Vehicle Action Plan Had Little Support

Vehicle Action Plan Had Little Support

One of the many unknowns after last week’s task force meeting on motorized events is why a proposed action plan – endorsed by Ocean City’s police commission evidently without the support of the police department – was ever created.

At last Thursday’s meeting of the motorized task force, which was borne out of a dangerous series of motor vehicle weekends in 2017, Ocean City Police Chief Ross Buzzuro essentially dismissed many suggestions put forward in the action plan. Buzzuro systematically addressed the many suggestions as either unrealistic, regarding increasing law enforcement personnel and writing more citations; impossible, describing the option of having the National Guard on standby for these weekends; and “unconstitutional,” referencing a proposed curfew for businesses and motorists.

As a result of the objections he raised, it’s clear the police commission and the police department were not on the same page on the “Ocean City Motor Events Action Plan,” which suggested “immediate action is required to reverse this undesired trend of lawlessness, civil disobedience and disrespect for our town.”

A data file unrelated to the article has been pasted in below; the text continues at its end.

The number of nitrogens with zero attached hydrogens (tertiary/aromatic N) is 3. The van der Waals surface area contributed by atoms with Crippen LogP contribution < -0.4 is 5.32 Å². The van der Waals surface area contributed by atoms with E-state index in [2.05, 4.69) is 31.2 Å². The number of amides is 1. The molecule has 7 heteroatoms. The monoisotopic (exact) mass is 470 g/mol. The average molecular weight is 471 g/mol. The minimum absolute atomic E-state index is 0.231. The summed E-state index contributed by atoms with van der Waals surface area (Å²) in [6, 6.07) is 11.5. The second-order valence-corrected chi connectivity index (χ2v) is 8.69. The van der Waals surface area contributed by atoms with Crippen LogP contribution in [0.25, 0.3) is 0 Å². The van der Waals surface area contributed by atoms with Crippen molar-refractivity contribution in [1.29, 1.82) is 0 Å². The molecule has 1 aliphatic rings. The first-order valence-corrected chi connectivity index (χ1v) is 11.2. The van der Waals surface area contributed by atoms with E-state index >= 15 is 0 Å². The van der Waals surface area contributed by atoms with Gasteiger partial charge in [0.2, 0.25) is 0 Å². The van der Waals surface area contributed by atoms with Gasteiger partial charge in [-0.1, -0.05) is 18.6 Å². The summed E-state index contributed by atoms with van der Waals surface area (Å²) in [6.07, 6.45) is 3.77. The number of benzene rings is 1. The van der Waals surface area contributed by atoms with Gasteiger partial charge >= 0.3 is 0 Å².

While it’s difficult to argue with that intention, it’s clear the plan was premature and not representative of law enforcement. We have to wonder why there was no communication with the police department on an action plan endorsed by a commission with the name “police” in its title and presented to the Mayor and Council as possible directions to head to address a major issue.

The men and women in blue are on the frontlines of the battle with rowdy, rude and belligerent motorists who come to Ocean City several times a year to wreak havoc. To put in writing some major changes to operational and physical tactics, ordinances and laws and special event leases without getting the tacit support of the police department is illogical.

The action plan is likely a thing of the past and there appears to be nothing in it that will specifically be followed up on with the exception of potential changes in state law requiring for the creation of special event zones to add some consequences to citations.

The action plan was the wrong way to go about addressing the concerns associated with these events and unnecessarily heightened tensions among the residential and business community.

A task force to hammer out realistic options is the right course to take here in a situation that has “no magic answer,” according to Mayor Rick Meehan. The key now is time of the essence and the group needs to quickly craft its intentions next month.

About The Author: Steven Green

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The writer has been with The Dispatch in various capacities since 1995, including serving as editor and publisher since 2004. His previous titles were managing editor, staff writer, sports editor, sales account manager and copy editor. Growing up in Salisbury before moving to Berlin, Green graduated from Worcester Preparatory School in 1993 and graduated from Loyola University Baltimore in 1997 with degrees in Communications (journalism concentration) and Political Science.